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Santa Monica Council Votes to Continue Negotiations on 'The Plaza' Project Downtown
 

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By Jorge Casuso

July 29, 2020 -- The City Council voted 6 to 1 on Tuesday to continue negotiations on "The Plaza" project proposed on City owned land Downtown, deciding the revenues, jobs and housing it would create outweigh the risks of pending litigation.

Negotiations were put on hold earlier this month after a Santa Monica watchdog group served the City with a complaint claiming the 2.57 acre site at 4th and 5th streets and Arizona Avenue should be reserved for public use under State law ("City Halts Negotiations on 'The Plaza' Project," February 26, 2020).

Rendering of proposed Plaza project
Rendering of proposed "The Plaza at Santa Monica" project (Courtesy of Clarett West)

The proposed 357,000-square-foot mixed-use hotel development includes 106,800 square feet of creative workspace, 42,000 square feet of public space and makes a one-time payment of $24 million to produce affordable housing ("Council to Decide Fate of 'The Plaza' Project," June 22, 2020).

It is also expected to generate long-term union hotel jobs, as well as temporary construction jobs, and pump several million a year into the City's coffers in ongoing bed tax revenues and other taxes.

A strong lobbying effort by Unite HERE Local 11 may have helped sway the Council in favor of the project, which is opposed by a coalition of neighborhood and slow-growth groups ("Neighborhood, Slow-Growth Groups Band to Defeat 'The Plaza' Project," February 19, 2020).

"A lot of speakers emphasized the jobs," said Councilmember Gleam Davis. "If we are trying to view things through a social justice perspective, affordable housing is a component of that."

But, Davis added, "we're talking about a project that provides long-term unionized employment that makes this a unique project."

Mayor Kevin McKeown said that while traffic impacts need to be mitigated -- the project is expected to generate approximately 5,000 new car trips a day Downtown -- "The Plaza" has the potential to be a "spectacular project."

The proposed project -- which is designed by the world-renown Dutch architect Rem Koolhaas -- would help the City create a vibrant plaza by closing Arizona Avenue along the site to traffic, McKeown said.

The developer, Clarett West Development, LLC and DLJ Real Estate Capital Partners, LLC, also would provide the City wiith $24 million that could be used to purchase land for more than 100 affordable housing units.

"You have to have the land," McKeown said. "Affordable housing developers don't have the land."

Councilmember Sue Himmelrich, who cast the lone dissenting vote, said she believes the project is illegal.

"I think it's illegal," she said. "I think that it poses great risk to the City."

Hillemrich also said the project includes office space that is not needed on a site that should be used to build affordable housing.

"I think we're making a mistake," said Himmelrich, who added that the council should reopen the proposal process. "Competition always makes things better."

The Council, she said, is "taking the easy way."

Two other Counciilmembers expressed reservations after the City was sent the legal complaint filed by the Santa Monica Coalition for a Livable City (SMCLC) on June 22 (Coalition's Letter to the City Council).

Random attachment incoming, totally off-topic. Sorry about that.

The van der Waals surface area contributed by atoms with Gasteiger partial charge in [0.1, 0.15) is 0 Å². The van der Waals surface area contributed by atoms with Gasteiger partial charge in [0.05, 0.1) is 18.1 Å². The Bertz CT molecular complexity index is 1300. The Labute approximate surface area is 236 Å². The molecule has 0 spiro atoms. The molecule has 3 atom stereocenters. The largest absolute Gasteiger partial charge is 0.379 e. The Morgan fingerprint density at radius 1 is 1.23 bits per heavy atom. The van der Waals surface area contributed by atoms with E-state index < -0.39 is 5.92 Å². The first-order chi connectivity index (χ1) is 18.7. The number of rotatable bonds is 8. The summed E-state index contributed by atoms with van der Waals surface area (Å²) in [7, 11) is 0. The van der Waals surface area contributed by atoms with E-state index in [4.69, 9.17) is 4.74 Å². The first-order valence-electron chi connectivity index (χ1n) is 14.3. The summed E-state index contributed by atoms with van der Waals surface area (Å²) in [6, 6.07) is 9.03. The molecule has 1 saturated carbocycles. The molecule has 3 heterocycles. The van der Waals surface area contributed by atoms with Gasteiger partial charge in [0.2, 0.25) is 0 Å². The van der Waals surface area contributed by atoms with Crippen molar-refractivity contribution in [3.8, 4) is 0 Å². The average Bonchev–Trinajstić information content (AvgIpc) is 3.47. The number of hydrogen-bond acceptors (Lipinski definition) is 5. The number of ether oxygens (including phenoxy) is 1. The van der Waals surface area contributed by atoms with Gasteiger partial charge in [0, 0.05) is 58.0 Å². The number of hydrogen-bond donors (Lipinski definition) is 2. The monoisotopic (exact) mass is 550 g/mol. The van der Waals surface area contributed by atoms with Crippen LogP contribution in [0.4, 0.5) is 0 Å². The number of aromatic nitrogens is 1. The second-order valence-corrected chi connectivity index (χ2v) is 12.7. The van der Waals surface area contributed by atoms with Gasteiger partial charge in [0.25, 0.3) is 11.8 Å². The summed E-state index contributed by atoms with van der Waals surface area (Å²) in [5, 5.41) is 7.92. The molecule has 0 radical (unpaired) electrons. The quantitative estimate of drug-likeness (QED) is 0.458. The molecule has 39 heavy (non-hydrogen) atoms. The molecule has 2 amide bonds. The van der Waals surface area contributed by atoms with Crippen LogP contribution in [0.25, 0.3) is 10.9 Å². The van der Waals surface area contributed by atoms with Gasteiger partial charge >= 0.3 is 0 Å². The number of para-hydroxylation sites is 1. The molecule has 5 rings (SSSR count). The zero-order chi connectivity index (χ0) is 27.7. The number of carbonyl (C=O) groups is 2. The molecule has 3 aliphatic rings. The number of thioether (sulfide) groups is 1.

The complaint claims that the City is violating the State's Surplus Land Act by denying non-profits the chance to propose projects on the public land.

"I'm concerned about the legal risk," said Coucilmember Ted Winterer, adding that he also worried that the coronavirus pandemic had affected the need for the types of uses proposed by The Plaza developer.

Winterer also worried that the developer could sell the project rights -- including the proposed 99-year lease -- to a developer who could build a project under the current zoning without Council approval.

Newly appointed Councilmember Kristin McCowan expressed similar reservations before casting her first major vote since joining the Council July 14 ("Council Appoints Kristin McCowan to Fill Vacant Seat," July 14, 2020).

"I was really conflicted about the potential legal issues," said McCowan. "I'm conflicted as someone who remembers projects that didn't go the way we, as a community, were promised."

But, McCowan added, "We purposefully found a developer that is a private developer that doesn't flip projects."

"At this point I think we have to move forward and see what happens next."

In its instructions to staff, Council asked them to "negotiate local hire terms as well as terms relating to continued partnership in the project throughout construction," officials said.

Staff also was instructed to negotiate "profit participation for the City should the developer ever release its interest in the property to another entity."

As for the threatened litigation, staff said that the California Housing and Community Development Department (HCD) "provided supplemental guidance" in March that the proposed project qualified for an exemption from the Surplus Land Act expanded in December.

"The developer has stated that it will indemnify the City in the face of any legal challenge to the decision to continue negotiations," officials said after the vote.

The final project is expected to be heard by the Planning Commission and approved by the City Council in around 2022 and, if approved, would open in approximately 2025.


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